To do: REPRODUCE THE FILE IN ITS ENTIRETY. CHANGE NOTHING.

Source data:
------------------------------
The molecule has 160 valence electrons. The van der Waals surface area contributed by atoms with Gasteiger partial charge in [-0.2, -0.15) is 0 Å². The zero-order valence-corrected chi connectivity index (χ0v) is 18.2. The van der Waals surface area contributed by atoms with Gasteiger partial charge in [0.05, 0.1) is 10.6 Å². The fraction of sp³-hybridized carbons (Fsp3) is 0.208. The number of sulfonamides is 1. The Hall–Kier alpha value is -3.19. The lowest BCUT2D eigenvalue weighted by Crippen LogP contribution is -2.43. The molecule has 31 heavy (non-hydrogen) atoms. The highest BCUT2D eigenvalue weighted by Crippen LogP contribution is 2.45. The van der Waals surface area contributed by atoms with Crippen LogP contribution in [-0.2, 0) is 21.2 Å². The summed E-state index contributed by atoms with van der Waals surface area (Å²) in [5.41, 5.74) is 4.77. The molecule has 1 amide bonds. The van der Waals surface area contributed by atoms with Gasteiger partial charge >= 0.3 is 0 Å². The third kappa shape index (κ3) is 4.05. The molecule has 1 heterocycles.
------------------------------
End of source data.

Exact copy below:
The molecule has 160 valence electrons. The van der Waals surface area contributed by atoms with Gasteiger partial charge in [-0.2, -0.15) is 0 Å². The zero-order valence-corrected chi connectivity index (χ0v) is 18.2. The van der Waals surface area contributed by atoms with Gasteiger partial charge in [0.05, 0.1) is 10.6 Å². The fraction of sp³-hybridized carbons (Fsp3) is 0.208. The number of sulfonamides is 1. The Hall–Kier alpha value is -3.19. The lowest BCUT2D eigenvalue weighted by Crippen LogP contribution is -2.43. The molecule has 31 heavy (non-hydrogen) atoms. The highest BCUT2D eigenvalue weighted by Crippen LogP contribution is 2.45. The van der Waals surface area contributed by atoms with Crippen LogP contribution in [-0.2, 0) is 21.2 Å². The summed E-state index contributed by atoms with van der Waals surface area (Å²) in [5.41, 5.74) is 4.77. The molecule has 1 amide bonds. The van der Waals surface area contributed by atoms with Gasteiger partial charge >= 0.3 is 0 Å². The third kappa shape index (κ3) is 4.05. The molecule has 1 heterocycles.